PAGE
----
Wednesday, November 8, 2017


Apparently...  The comment section has gone to potty.

I want people to know that I am aware and not entirely happy about it. This is not the first time this has happened...  And I doubt it will be the last.  I do apologize for this.

In the past, I have preferred to take more of a “hands off” approach to the comment section. I have more than my fair say in each blog post, so adding more would seem redundant. I also (as much as I would like to) cannot read every post, since they often number into the hundreds, if not thousands.

To put it simply, I would much rather spend time researching and creating content.  I encourage you all to "police yourselves".  I also invite you to join the Facebook group, where I have additional moderator help and people are less likely to use "burner" accounts.  It is a closed group, but that is only to help cut back on the spam and scammers.

Just remember that Disqus does give individuals the power to report and/or block other users.  I would also remind you about the futility of arguing with people on the internet.

Just to clarify a few things regarding my recent "softening" on the F-35 Lightning II...

  1. I still think it is a terrible choice to replace the CF-18 as Canada's sole fighter type.  I also believe it would be a mistake to dismiss it out of hand.  
  2. As always, my intention with this blog was not to bash the JSF specifically, but to ensure Canada procure the right fighter for its needs (not somebody else's).  This can only be done through a open and fair evaluation of ALL the options.  
  3. Lockheed Martin has not bribed me in any way, shape, or form.  (The negative symbol in front of my current back balance can attest to that!)
  4. I have not undergone any recent head trauma, nor is my mental health in jeopardy.  (No more than usual, anyway...)
  5. I still like the Gripen.  Like...  A lot.  

I hope to continue this blog until (if?) Canada finally selects a new fighter.  There will be periods where the posts are sporadic, as my personal life and "real job" have to take priority.  I should have a few more posts coming soon...  As quickly as I can sit down at a keyboard long enough.

Until then, thank you all for your input, your readership, and your patients.


Sunday, November 5, 2017


We've done it before...
One way or another, Canada will soon have a mixed fighter fleet.

The RCAF will be fielding at least two, possibly three different fighter designs.  The CF-18, its replacement, and whatever is chosen to be Canada's "interim fighter" (which may end up being one of the former).  One way or another, a mixed fleet will be unavailable as Canada takes delivery of newer fighters while still flying old ones.

Needless to say, the usage of multiple fighter types will put additional strain on the RCAF as it is forced to juggle with different training requirements, basing requirements, and logistic concerns.  Simply put, multiple fighter types means more cost.

It is for this reason that Canada retired its fleet of CF-116 (CF-5) Freedom Fighters.  Despite being much cheaper to operate than its CF-18 stablemate, this was not enough to justify the extra hassle of maintaining a less capable fighter.  It was deemed wiser to phase out the CF-116 and use those resources towards the CF-18.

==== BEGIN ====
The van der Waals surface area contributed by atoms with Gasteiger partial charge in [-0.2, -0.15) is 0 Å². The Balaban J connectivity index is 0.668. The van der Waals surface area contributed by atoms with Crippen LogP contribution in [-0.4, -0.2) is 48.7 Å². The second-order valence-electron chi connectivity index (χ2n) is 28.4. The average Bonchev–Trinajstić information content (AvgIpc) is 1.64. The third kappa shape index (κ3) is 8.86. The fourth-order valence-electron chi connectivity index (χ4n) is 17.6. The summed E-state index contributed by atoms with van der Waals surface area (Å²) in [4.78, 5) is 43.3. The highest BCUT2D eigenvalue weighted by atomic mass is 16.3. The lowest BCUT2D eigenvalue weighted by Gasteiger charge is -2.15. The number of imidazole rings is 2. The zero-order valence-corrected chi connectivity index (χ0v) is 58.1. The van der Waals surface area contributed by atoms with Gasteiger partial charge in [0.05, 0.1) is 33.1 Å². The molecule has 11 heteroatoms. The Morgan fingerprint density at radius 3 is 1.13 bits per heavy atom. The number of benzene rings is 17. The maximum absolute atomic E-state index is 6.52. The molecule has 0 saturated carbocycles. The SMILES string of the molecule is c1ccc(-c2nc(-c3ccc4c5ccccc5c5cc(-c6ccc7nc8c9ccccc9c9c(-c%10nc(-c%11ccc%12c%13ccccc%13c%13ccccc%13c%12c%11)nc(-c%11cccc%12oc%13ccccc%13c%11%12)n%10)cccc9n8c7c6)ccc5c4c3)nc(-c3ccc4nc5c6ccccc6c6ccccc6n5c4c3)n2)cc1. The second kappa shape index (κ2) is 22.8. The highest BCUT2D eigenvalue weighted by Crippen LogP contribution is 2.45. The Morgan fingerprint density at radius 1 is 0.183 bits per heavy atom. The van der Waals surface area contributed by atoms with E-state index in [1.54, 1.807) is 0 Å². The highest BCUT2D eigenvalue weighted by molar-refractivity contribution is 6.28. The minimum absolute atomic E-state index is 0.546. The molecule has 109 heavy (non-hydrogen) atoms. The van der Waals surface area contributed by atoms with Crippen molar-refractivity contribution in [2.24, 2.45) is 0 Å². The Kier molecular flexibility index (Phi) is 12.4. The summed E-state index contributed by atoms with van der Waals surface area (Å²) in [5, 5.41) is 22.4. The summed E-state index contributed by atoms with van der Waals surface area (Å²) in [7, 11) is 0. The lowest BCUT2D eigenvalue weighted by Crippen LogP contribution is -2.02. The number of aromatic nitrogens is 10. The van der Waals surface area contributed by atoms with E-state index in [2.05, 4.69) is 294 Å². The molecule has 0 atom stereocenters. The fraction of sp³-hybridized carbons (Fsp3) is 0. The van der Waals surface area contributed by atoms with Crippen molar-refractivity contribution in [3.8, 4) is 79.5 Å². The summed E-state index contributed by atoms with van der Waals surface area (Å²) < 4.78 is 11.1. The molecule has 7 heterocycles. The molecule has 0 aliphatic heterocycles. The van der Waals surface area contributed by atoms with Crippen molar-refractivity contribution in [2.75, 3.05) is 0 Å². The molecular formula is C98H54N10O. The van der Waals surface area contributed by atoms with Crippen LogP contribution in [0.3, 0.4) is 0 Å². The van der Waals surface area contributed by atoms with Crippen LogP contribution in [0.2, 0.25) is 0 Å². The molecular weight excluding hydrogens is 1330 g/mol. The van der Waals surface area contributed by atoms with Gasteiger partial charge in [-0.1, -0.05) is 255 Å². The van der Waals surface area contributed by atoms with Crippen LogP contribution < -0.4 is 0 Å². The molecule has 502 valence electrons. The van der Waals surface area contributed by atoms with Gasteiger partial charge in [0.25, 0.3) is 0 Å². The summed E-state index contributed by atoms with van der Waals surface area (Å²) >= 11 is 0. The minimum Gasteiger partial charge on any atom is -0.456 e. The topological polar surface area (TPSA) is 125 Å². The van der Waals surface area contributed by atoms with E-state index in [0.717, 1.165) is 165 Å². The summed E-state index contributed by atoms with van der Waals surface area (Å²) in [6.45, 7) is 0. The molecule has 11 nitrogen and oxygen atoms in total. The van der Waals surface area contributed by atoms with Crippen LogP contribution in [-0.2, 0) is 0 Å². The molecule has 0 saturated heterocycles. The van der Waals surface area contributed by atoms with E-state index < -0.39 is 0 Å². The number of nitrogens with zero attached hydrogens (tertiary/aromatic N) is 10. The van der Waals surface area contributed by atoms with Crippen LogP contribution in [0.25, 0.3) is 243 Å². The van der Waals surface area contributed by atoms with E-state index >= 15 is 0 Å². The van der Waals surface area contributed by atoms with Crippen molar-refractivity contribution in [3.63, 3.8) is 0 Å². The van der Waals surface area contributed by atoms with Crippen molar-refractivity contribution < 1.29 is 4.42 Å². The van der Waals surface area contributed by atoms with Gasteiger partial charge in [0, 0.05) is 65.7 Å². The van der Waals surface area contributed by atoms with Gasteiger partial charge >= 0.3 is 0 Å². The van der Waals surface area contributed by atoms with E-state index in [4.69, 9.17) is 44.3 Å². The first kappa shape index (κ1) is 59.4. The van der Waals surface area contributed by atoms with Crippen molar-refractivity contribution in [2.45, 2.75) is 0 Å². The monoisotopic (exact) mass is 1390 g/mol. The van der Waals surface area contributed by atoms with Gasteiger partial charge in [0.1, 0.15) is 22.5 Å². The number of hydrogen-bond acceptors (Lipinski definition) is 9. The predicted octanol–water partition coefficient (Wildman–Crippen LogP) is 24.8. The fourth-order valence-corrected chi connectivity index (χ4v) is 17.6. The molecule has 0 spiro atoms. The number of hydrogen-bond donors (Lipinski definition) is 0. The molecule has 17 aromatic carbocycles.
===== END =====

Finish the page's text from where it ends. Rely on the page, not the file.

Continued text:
CF-18 and CF-116
It should be noted that the concept of a single fighter type fleet is a relatively new one.

While the term "multi-role fighter" is ubiquitous today, such a thing was unheard of 40 years ago.  Due to the limits of technology at the time, aircraft needed to be specialized for one role or another.  A fighter was designated an "interceptor", "fighter-bomber", or "day fighter".

Canada's own F/A-18 was arguably the first true "multi-role" fighter, capable of both air-superiority duties and ground attack without much compromise.  One could argue that the F-4 Phantom II preceded it, but the F-4's balance between interceptor and ground attack differed depending on the variant.

Before the introduction of the CF-18, the RCAF utilized a veritable smorgasbord of fighter aircraft.

  • The CF-116 Freedom Fighter.  This was used as a low cost day fighter, "aggressor" trainer, light attack, and reconnaissance.  
  • The CF-101 Voodoo.  Used as an all-weather interceptor in a role originally intended for the CF-105 Arrow.
  • The CF-104 Starfighter.  Used an attack aircraft, despite being originally intended for use as an interceptor (which possibly explains its horrific safety record).
The fact that the CF-18 could perform the roles of all three three aircraft was no doubt a boon for the RCAF.  Pilots and maintainers needed only be trained on a single aircraft.  Supply chains and logistics were greatly simplified.

Multi-role fighters do have limitations, however.  

RAAF FB-111 and F/A-18 Hornet

As good as the Hornet is at multiple roles, it is still surpassed by aircraft dedicated towards a single purpose.  The USN still preferred the A-6 Intruder for assault missions and the F-14 Tomcat for air superiority.  The RAAF bolstered its air power by utilizing the FB-111 Aardvark. 

Even the very term "multi-role" can be interpreted loosely, as some multi-role fighters are designed with a bias towards one role or another.  The Eurofighter Typhoon, for example, skews more towards the air-superiority role.  This is because Eurofighter partner nations utilize the Panavia Tornado for attack missions.  Conversely, the F-35 Lightning II places more emphasis on ground attack, as the USAF utilizes the vaunted F-22 in the air-superiority role.